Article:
“We just completed a preliminary study with the use of these blue-light-blocking lenses in a group of active duty military members deployed in military facilities,” Nita Shattuck, a fatigue and sleep expert at the Naval Postgraduate School, said in the news release.
“We’re still evaluating all the data and creating control measures to test, but the results are very promising so far.”

More study is required before the military would consider widespread distribution of the specially tinted lenses. But according to Shattuck’s preliminary research, people who wore the glasses for two hours before going to bed fell asleep about 30 percent faster than those who didn’t use them. If successful, Shattuck thinks the lenses could make a big difference in the amount and quality of sleep warfighters get, especially those who do shift work and have to sleep during hours that go against the body’s natural rhythms.

“They’re getting more sleep which improves their mood and makes them less likely to be drowsy when we need them to be alert, such as when they perform security duties. Nodding off is just not an option,” Shattuck said in the news release.

Depending on the results of Shattuck’s research, Herwitz said in the news release, “this eyeglass application has the potential to enhance the readiness, safety, and productivity of service members and improve their quality of life. We can help them sleep, wherever they might be.”

  • Paul Reed

    I read the article, and as a retired BTCM (22 years service), I would agree that lack of sleep can cause poor performance and will impact on a command’s ability to react to unplanned circumstances. With that said, I remember when the Navy was looking into ways to improve Boiler Technician Retention during Admiral Zumwalt’s tenure as CNO and afterwards until 1990. Even though many ideas were floated up the chain of command, it wasn’t solved until they did away with the BT Rating. True, MMs are tending to the boilers today, but if the program wants a true benchmark, do the study in a steam plant, not a gas turbine propulsion plant. When there is a causality in fireroom (machinery room) the lights have a chance of going out. True, there are other departments that could benefit by this study, but I remember my bunk in the USS Vulcan (AR-5) CPO berthing area, and right next to my rack was a light stand marked “Blue Light”, that was commissioned on 14 June 1941. Many off us old Hole Snipes will be following this implementation and results.

  • kye154

    Sure, the glasses will help….somewhat. But, a lot of the problems were caused when the Navy was looking for ways of doing things on the cheap, and came out with a study, from the Naval Post-graduate school back in 1997, called: “The Costs and Benefits of Reduced Manning of U.S. Naval Combatants”. That doctrine was followed right up to this day, and consequently, most ships do not have their full compliment of sailors aboard. A GAO Report on “Navy Optimal Manning Practices”, (reported by USNI as of May 18, 2017), that essentially says this:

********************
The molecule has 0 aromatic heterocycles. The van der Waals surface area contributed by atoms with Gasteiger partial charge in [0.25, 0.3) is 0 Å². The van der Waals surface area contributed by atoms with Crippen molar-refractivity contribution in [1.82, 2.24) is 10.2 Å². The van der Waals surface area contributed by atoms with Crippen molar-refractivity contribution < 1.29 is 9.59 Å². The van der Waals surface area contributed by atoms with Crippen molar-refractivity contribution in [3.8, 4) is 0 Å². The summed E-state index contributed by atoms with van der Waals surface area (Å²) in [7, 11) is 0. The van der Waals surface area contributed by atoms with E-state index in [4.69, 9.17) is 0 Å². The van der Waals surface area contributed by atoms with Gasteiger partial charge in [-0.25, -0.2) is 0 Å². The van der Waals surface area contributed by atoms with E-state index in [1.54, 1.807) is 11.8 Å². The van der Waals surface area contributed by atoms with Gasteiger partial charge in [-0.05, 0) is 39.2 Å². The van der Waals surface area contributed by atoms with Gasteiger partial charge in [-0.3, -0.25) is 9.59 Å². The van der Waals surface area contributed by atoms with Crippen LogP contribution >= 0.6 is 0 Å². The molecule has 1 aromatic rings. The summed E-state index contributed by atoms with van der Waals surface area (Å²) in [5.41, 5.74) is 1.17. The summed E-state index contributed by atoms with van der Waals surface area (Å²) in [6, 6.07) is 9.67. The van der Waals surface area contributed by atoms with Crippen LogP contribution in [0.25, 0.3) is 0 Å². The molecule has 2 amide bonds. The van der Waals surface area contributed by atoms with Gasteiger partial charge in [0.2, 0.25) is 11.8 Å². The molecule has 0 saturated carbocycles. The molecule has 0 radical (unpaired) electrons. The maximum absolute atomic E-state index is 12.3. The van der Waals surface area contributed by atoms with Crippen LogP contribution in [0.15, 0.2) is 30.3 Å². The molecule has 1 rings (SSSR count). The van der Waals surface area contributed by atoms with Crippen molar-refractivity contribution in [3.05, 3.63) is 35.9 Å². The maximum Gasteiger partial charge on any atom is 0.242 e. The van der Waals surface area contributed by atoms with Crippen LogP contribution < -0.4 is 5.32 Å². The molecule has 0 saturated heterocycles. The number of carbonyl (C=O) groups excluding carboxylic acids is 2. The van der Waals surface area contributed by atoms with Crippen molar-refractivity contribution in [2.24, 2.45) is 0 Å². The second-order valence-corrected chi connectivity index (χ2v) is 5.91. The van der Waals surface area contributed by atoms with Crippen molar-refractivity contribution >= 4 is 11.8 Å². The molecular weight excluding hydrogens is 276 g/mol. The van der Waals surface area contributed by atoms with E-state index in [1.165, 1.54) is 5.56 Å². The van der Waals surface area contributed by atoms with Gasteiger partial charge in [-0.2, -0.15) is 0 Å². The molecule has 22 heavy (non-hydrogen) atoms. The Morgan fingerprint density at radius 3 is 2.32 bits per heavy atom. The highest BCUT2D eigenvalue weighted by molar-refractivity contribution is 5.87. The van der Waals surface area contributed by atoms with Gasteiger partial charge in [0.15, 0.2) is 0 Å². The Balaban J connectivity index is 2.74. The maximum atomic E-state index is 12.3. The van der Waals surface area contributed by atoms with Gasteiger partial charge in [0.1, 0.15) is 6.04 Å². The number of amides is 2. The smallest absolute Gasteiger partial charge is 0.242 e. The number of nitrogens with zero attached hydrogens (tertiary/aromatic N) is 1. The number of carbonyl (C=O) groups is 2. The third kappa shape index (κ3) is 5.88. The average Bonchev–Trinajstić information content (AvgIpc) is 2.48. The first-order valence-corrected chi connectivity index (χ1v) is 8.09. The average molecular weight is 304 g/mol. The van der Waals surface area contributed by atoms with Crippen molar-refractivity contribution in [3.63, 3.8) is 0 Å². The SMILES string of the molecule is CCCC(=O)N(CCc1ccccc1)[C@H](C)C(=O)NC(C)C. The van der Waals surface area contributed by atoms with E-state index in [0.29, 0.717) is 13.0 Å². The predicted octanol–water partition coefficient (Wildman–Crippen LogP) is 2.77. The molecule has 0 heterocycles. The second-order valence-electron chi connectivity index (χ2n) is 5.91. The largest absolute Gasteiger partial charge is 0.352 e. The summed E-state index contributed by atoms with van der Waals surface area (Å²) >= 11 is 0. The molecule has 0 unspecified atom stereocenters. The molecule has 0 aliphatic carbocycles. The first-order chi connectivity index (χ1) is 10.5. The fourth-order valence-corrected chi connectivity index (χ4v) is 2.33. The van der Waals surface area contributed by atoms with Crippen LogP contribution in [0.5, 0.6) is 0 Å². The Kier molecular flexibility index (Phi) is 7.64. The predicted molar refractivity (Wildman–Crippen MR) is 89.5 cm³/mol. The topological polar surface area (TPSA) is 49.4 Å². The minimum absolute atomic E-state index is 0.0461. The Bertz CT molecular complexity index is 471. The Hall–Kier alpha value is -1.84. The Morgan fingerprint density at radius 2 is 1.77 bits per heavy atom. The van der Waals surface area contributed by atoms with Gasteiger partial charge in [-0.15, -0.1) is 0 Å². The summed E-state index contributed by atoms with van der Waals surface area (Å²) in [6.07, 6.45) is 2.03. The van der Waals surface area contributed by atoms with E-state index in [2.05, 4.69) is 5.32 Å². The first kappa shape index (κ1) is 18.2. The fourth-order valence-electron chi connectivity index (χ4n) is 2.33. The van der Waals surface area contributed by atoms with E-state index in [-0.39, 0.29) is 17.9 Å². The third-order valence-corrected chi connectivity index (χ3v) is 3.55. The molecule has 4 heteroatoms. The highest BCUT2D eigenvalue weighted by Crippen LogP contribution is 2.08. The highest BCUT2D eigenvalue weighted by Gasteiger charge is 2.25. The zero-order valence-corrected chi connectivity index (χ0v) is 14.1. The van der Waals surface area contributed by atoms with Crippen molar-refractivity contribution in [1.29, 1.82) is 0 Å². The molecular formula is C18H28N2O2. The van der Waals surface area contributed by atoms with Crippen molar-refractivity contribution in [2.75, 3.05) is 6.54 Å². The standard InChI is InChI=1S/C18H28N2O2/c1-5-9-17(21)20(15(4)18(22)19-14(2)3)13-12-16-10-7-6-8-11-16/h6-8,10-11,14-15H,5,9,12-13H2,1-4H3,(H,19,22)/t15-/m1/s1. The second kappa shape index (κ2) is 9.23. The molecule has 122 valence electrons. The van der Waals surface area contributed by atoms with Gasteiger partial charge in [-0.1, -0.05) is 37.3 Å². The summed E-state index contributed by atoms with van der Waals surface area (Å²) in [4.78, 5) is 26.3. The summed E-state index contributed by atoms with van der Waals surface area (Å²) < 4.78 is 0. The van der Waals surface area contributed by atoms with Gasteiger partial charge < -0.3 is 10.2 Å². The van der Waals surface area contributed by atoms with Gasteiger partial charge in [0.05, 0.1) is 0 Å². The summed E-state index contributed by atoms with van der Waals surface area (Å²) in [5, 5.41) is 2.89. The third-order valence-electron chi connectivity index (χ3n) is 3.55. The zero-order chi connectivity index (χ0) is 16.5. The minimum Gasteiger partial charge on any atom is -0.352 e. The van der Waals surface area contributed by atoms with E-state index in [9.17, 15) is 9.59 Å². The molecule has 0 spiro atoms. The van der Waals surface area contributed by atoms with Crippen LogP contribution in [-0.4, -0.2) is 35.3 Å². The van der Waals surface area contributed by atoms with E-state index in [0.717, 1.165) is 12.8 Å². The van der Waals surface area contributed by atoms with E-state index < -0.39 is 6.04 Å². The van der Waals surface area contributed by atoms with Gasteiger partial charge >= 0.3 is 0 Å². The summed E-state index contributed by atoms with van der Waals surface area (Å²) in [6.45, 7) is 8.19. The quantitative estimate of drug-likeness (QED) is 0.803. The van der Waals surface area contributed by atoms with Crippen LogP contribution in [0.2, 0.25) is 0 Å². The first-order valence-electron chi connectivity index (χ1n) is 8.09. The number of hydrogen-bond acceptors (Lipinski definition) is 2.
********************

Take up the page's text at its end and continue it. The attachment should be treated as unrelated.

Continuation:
“The Navy’s process to determine manpower requirements—the number and skill
    mix of sailors needed for its ships—does not fully account for all ship workload.
    The Navy continues to use an outdated standard workweek that may overstate
    the amount of sailor time available for productive work. Although the Navy has
    updated some of its manpower factors, its instruction does not require
    reassessing factors to ensure they remain valid or require measuring workload
    while ships are in port. Current and analytically based manpower requirements
    are essential to ensuring that crews can maintain readiness and prevent
    overwork that can affect safety, morale, and retention. Until the Navy makes
    needed changes to its factors and instruction used in determining manpower
    requirements, its ships may not have the right number and skill mix of sailors to
    maintain readiness and prevent overworking its sailors”.

    Despite the recent collisions at sea, the Navy still doesn’t have its act together on this.

    • homey

      The only way Sailors will get 7 hours of uninterrupted sleep is if the ships are manned with a full complement not this cookie cutter optimal manning concept they still have in place…

      • jcrv

        Probably not even then. Been there, done that.

    • proudrino

      I agree with the concept of “optimal manning” because personnel costs need to be controlled. That being said, the first task is to determine the parameters about frequency of tasks, mission capability, and other factors that go into determining optimal manning.